So, that brings us to today’s part of the portion. We’re reading Genesis 41:1 through Genesis 41:14 where the dreamer this time is Pharaoh. It’s about two years after the last part of Joseph’s story where he correctly interpreted the dreams of the Pharaoh’s baker and cupbearer. Pharoah falls asleep and sees the Nile River and cows are coming up out of it. A total of seven cows come out of the river, and they are all fat and healthy. They walk out and begin to eat the grass on the shore. But then, another seven cows come up out of the river, and they are sickly and thin. They devour the seven healthy cows, and then Pharaoh wakes up. When Pharaoh falls back to sleep, he dreams again. This time, he sees seven full and ripe ears of corn grow from one stalk. After they grow, seven thin ears that look like they’ve been devastated by a storm grow from the same stalk and devour the seven good ears.
When Pharaoh wakes up fully from his sleep, his dreams have him feeling totally out of sorts. I’ve had those kinds of dreams and restless nights, and it makes you sort of feel like you go through your day with your head disconnected from your body. It’s an awful feeling for me, and I’m sure it was an awful feeling for Pharoah. Even with all that power, he couldn’t control that. What he could control was that he had dream-interpreters to consult, so he called every magician in the kingdom trying to get an understanding of his crazy dreams. But no one could help him.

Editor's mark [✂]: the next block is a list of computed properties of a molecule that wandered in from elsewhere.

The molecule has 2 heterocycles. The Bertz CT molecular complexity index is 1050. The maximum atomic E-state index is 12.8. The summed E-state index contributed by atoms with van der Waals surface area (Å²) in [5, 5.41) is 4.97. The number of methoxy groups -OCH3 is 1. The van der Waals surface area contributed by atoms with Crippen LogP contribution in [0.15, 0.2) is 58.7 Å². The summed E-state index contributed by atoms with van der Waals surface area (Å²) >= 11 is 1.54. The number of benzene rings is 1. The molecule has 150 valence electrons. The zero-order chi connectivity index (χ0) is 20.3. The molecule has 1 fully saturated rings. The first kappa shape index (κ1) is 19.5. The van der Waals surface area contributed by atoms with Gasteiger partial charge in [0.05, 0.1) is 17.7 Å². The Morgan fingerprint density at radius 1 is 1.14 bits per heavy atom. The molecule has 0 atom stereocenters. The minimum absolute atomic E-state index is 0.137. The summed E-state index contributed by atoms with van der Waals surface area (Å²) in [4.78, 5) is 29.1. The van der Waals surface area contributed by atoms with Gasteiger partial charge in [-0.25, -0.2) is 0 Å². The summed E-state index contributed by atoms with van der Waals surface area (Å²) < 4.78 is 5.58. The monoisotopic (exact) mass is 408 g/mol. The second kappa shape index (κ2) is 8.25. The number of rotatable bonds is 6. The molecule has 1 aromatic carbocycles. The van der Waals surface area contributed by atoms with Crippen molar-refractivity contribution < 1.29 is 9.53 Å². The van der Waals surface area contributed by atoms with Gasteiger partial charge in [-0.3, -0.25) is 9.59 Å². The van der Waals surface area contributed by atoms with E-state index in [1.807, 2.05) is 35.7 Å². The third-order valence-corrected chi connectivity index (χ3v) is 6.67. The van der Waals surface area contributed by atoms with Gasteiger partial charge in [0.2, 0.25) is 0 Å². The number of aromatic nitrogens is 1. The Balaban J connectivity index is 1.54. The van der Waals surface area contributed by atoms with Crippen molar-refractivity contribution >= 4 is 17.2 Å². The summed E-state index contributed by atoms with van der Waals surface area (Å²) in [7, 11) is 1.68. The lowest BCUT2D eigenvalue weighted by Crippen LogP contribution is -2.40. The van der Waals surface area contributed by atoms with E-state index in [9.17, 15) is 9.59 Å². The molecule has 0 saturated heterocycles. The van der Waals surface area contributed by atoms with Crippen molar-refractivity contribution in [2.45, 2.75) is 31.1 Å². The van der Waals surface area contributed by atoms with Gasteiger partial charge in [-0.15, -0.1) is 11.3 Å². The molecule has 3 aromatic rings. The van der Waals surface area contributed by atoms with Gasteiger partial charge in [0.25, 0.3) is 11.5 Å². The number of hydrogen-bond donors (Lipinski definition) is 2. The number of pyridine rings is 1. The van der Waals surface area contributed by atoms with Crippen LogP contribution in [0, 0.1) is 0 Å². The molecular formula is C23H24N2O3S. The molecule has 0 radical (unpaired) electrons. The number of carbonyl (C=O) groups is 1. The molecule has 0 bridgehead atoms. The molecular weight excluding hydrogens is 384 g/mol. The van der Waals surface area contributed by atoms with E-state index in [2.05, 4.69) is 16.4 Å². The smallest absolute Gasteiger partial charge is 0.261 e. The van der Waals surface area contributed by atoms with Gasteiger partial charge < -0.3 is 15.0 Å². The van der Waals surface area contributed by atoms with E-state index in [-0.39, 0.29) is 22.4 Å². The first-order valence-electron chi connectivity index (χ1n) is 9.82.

Now the cupbearer realizes what he has forgotten and feels bad about it. He goes to Pharaoh and tells him about this young man in the prison who was able to correctly interpret the dreams of him and his bunk mate. Pharoah requests the man be brought to him to see if he can interpret his dreams. Scripture says that they brought Joseph quickly from the dungeon, and Joseph changes his clothes and shaved to prepare himself. This portion ends with them bringing Joseph before Pharaoh.
What amazes me in this story is God’s timing and Joseph’s faith. God knew exactly when to give the dreams to Pharaoh, and Joseph trusted this was something from God because he prepared himself to life outside the dungeon by changing into clean clothes and shaving. Joseph was still blessed in the midst of a dungeon, and he never gave up on God’s deliverance. So many of us would feel rejected and forgotten by God if we were in the same situation, and many of our Christian friends might even accuse us of sin or of lacking in faith because of what they see us going through. But all of that would be basing things on our timing and our own human understanding. But God’s thoughts and ways are above our own, and we are told that with Him, ALL things are possible. It doesn’t say that all things will LOOK possible, but that they ARE possible. That means they are possible when they look impossible. If only we could all look at the future instead of whatever dungeon life has us going through now. That should give us strength to make it through until God’s will leads us in a new direction in God’s time.